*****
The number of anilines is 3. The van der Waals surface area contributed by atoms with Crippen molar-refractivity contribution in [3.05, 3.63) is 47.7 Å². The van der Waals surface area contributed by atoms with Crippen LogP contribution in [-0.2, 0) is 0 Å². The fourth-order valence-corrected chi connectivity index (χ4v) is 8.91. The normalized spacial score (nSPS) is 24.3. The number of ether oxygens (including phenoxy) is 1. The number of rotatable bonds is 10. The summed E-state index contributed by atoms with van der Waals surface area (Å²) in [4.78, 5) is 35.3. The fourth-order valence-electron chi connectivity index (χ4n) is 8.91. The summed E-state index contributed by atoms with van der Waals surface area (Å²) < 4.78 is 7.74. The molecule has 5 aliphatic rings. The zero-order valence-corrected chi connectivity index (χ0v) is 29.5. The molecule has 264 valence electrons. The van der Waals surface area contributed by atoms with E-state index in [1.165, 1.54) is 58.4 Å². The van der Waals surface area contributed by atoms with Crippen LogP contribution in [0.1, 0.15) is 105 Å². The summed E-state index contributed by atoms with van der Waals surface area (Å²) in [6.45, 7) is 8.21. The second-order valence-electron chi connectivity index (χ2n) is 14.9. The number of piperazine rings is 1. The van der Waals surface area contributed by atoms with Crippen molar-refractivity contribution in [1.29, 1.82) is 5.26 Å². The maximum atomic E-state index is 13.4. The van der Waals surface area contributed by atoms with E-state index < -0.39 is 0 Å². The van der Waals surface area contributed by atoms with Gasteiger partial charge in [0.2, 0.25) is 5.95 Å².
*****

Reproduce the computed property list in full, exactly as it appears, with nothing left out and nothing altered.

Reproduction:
The number of anilines is 3. The van der Waals surface area contributed by atoms with Crippen molar-refractivity contribution in [3.05, 3.63) is 47.7 Å². The van der Waals surface area contributed by atoms with Crippen LogP contribution in [-0.2, 0) is 0 Å². The fourth-order valence-corrected chi connectivity index (χ4v) is 8.91. The normalized spacial score (nSPS) is 24.3. The number of ether oxygens (including phenoxy) is 1. The number of rotatable bonds is 10. The summed E-state index contributed by atoms with van der Waals surface area (Å²) in [4.78, 5) is 35.3. The fourth-order valence-electron chi connectivity index (χ4n) is 8.91. The summed E-state index contributed by atoms with van der Waals surface area (Å²) < 4.78 is 7.74. The molecule has 5 aliphatic rings. The zero-order valence-corrected chi connectivity index (χ0v) is 29.5. The molecule has 264 valence electrons. The van der Waals surface area contributed by atoms with E-state index in [1.165, 1.54) is 58.4 Å². The van der Waals surface area contributed by atoms with Crippen LogP contribution in [0.1, 0.15) is 105 Å². The summed E-state index contributed by atoms with van der Waals surface area (Å²) in [6.45, 7) is 8.21. The second-order valence-electron chi connectivity index (χ2n) is 14.9. The number of piperazine rings is 1. The van der Waals surface area contributed by atoms with Crippen molar-refractivity contribution in [1.29, 1.82) is 5.26 Å². The maximum atomic E-state index is 13.4. The van der Waals surface area contributed by atoms with E-state index < -0.39 is 0 Å². The van der Waals surface area contributed by atoms with Gasteiger partial charge in [0.2, 0.25) is 5.95 Å².